“Well?” he demanded when she made no response. “Who's the tomcat who's been sniffing around your skirts, girl? What's the name of the man whose hide I'm going to nail to the barn door?” His eyes became small slits beneath his bushy eyebrows. “Out with it, Rosie. I'll make him wish he was never born.”

She lifted her chin. She'd always been a dutiful daughter, but that didn't mean that her spine had the consistency of wet spaghetti. She was, above all else, her father's daughter and could be just as stubborn as he was. “No.”

“No?” Archy thundered in stunned disbelief. Rose had never been this blatantly defiant before, never challenged his authority.

Susan and Justin exchanged looks, waiting for the inevitable fallout.

Archy stared dumbfounded at his firstborn daughter. It had been only yesterday that he'd held that tiny, fragile little life in his large hands, amazed that something so tiny had such a will to live. Rose Ann Wainwright had been a preemie, born two months before she was scheduled to appear. The doctor had given
her only a fifty-fifty chance of surviving the first forty-eight hours.

His Texas Rose had fooled them all. She'd not only lived, but thrived. Rosie was the quietest of them all, but he had always known there was a vein of stubbornness beneath the quiet.

Still, she'd been obedient to a fault, and he had to secretly admit that he liked it that way. This refusal to answer was the last thing he would have expected from her. The rebelliousness he saw in her eyes took him completely by surprise.

Surprise gave way to anger. “What in Sam Hill do you mean, ‘no'?”

Rose clenched her hands harder. This was for everyone's good, she kept telling herself. She had to stay strong, had to refuse to give up Matt's name.

“Just that. No.” She raised her chin, aware of the fact that her brother and sister were staring at her as if she'd suddenly turned into a giant condor right in front of their eyes. Her voice gained strength and volume as she continued. “No, I won't tell you who the father is. No, I won't be marrying him. And no, I won't let you bully anyone in my name.”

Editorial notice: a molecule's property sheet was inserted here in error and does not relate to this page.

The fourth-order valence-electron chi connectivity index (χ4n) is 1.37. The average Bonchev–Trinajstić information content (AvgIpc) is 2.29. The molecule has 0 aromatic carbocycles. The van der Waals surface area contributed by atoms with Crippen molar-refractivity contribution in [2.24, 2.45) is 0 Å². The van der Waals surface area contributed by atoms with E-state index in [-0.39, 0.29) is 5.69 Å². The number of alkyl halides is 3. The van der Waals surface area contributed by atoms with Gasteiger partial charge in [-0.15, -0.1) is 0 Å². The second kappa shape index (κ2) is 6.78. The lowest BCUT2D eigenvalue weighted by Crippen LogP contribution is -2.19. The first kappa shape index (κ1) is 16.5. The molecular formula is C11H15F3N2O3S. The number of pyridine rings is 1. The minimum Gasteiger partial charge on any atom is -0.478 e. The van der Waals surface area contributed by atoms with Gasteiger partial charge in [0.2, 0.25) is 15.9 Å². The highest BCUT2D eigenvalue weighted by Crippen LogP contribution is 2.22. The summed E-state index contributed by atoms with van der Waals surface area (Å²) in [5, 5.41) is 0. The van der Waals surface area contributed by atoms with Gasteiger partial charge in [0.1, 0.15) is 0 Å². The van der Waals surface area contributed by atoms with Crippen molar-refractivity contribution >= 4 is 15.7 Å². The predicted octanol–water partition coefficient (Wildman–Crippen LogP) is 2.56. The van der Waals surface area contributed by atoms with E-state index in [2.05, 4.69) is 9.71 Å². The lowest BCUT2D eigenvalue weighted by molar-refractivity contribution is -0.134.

Our
name, girl,
our
name,” Archy reminded his daughter heatedly, his eyes as dark as the sky just before a Texas twister. “You're not some mongrel puppy, you're a Wainwright. Damn it, girl, that means something around here.”

She refused to look away, even though she wanted
nothing more. But now wasn't the time to be a coward. She had to stand her ground. For her baby's sake. And for her father's.

“I know that, Dad.”

Archy struggled to control his outrage and his pain. “No, I don't think you do. If you did, you wouldn't have gotten yourself in this state.” With effort, his voice softened as he looked at her. “Are you sure, girl? You look so damn thin. Maybe it's just a mistake. You know, with the calendar.”

“No,” she replied quietly, “it's not a mistake with the calendar.”

Rose watched her father's face fall. She knew she was taking away his last line of defense, his last hope. The euphemistic way he attempted to tiptoe around the delicate subject of monthly cycles touched her. Ordinarily her father had the finesse of a wrangler. If Archy Wainwright couldn't rope it and brand it, he couldn't deal with it.

But in his own clumsy way, he was trying.

And in his own clumsy way, Rose knew her father loved her. No matter how much fire he breathed and how loud he got. He didn't know how to show affection, only unadulterated anger.

Archy's face fell a full two inches. “Then you really are—?”

Her heart ached for him and if she could have gotten around the truth, she would have. “Yes, I really am.”

Archy felt numb from the top of his head to the bottom of his toes. Numb, like the time his brother had accidentally dropped his rifle and shot him in the hip and shock had set in. “And you're keeping it?”

The question was half-rhetorical—because he was fairly confident that she wasn't the kind to simply wash away a life—and half stunned that his baby, his daughter, was carrying another man's seed. An unknown man at that. It took his very breath away.

Rose raised her eyes to her father's face without saying a word. She didn't have to. The look in her eyes said it all.

Archy blew out a long breath in frustration as diverging thoughts in his mind warred with his heart. How did he keep her protected from damning public opinion now that she'd gone and done this?